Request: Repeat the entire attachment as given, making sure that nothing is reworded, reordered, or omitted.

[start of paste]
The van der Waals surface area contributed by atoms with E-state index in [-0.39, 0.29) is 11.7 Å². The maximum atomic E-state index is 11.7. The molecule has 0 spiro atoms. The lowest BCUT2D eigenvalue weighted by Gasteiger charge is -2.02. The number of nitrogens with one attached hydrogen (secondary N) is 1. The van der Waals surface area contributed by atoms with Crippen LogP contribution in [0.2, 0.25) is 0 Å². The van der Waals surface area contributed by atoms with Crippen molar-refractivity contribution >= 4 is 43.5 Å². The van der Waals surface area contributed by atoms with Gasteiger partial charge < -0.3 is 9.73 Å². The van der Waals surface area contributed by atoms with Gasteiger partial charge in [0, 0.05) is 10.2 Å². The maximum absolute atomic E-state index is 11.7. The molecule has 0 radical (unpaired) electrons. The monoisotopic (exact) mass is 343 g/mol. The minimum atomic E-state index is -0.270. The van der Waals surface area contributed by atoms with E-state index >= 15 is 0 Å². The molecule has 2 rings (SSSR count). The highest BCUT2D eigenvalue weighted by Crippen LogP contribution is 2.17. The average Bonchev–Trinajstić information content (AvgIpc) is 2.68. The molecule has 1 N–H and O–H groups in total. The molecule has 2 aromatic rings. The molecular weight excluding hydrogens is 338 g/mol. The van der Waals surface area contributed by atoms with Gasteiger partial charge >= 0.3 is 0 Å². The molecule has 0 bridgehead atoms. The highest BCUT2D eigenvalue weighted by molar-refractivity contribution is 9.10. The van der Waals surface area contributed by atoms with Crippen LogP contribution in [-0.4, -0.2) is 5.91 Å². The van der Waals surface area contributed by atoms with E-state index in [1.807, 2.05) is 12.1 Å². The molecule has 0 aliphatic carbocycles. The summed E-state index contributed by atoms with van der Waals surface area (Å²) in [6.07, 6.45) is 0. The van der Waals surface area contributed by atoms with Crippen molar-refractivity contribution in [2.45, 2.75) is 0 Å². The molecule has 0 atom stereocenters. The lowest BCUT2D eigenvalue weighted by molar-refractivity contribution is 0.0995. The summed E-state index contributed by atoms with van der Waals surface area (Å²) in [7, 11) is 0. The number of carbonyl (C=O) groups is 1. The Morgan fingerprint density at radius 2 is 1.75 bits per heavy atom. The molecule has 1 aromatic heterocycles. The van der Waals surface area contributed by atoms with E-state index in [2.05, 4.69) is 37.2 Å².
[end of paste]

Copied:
The van der Waals surface area contributed by atoms with E-state index in [-0.39, 0.29) is 11.7 Å². The maximum atomic E-state index is 11.7. The molecule has 0 spiro atoms. The lowest BCUT2D eigenvalue weighted by Gasteiger charge is -2.02. The number of nitrogens with one attached hydrogen (secondary N) is 1. The van der Waals surface area contributed by atoms with Crippen LogP contribution in [0.2, 0.25) is 0 Å². The van der Waals surface area contributed by atoms with Crippen molar-refractivity contribution >= 4 is 43.5 Å². The van der Waals surface area contributed by atoms with Gasteiger partial charge < -0.3 is 9.73 Å². The van der Waals surface area contributed by atoms with Gasteiger partial charge in [0, 0.05) is 10.2 Å². The maximum absolute atomic E-state index is 11.7. The molecule has 0 radical (unpaired) electrons. The monoisotopic (exact) mass is 343 g/mol. The minimum atomic E-state index is -0.270. The van der Waals surface area contributed by atoms with E-state index >= 15 is 0 Å². The molecule has 2 rings (SSSR count). The highest BCUT2D eigenvalue weighted by Crippen LogP contribution is 2.17. The average Bonchev–Trinajstić information content (AvgIpc) is 2.68. The molecule has 1 N–H and O–H groups in total. The molecule has 2 aromatic rings. The molecular weight excluding hydrogens is 338 g/mol. The van der Waals surface area contributed by atoms with Gasteiger partial charge >= 0.3 is 0 Å². The molecule has 0 bridgehead atoms. The highest BCUT2D eigenvalue weighted by molar-refractivity contribution is 9.10. The van der Waals surface area contributed by atoms with Crippen LogP contribution in [-0.4, -0.2) is 5.91 Å². The van der Waals surface area contributed by atoms with E-state index in [1.807, 2.05) is 12.1 Å². The molecule has 0 aliphatic carbocycles. The summed E-state index contributed by atoms with van der Waals surface area (Å²) in [6.07, 6.45) is 0. The van der Waals surface area contributed by atoms with Crippen molar-refractivity contribution in [2.45, 2.75) is 0 Å². The molecule has 0 atom stereocenters. The lowest BCUT2D eigenvalue weighted by molar-refractivity contribution is 0.0995. The summed E-state index contributed by atoms with van der Waals surface area (Å²) in [7, 11) is 0. The number of carbonyl (C=O) groups is 1. The Morgan fingerprint density at radius 2 is 1.75 bits per heavy atom. The molecule has 1 aromatic heterocycles. The van der Waals surface area contributed by atoms with E-state index in [2.05, 4.69) is 37.2 Å².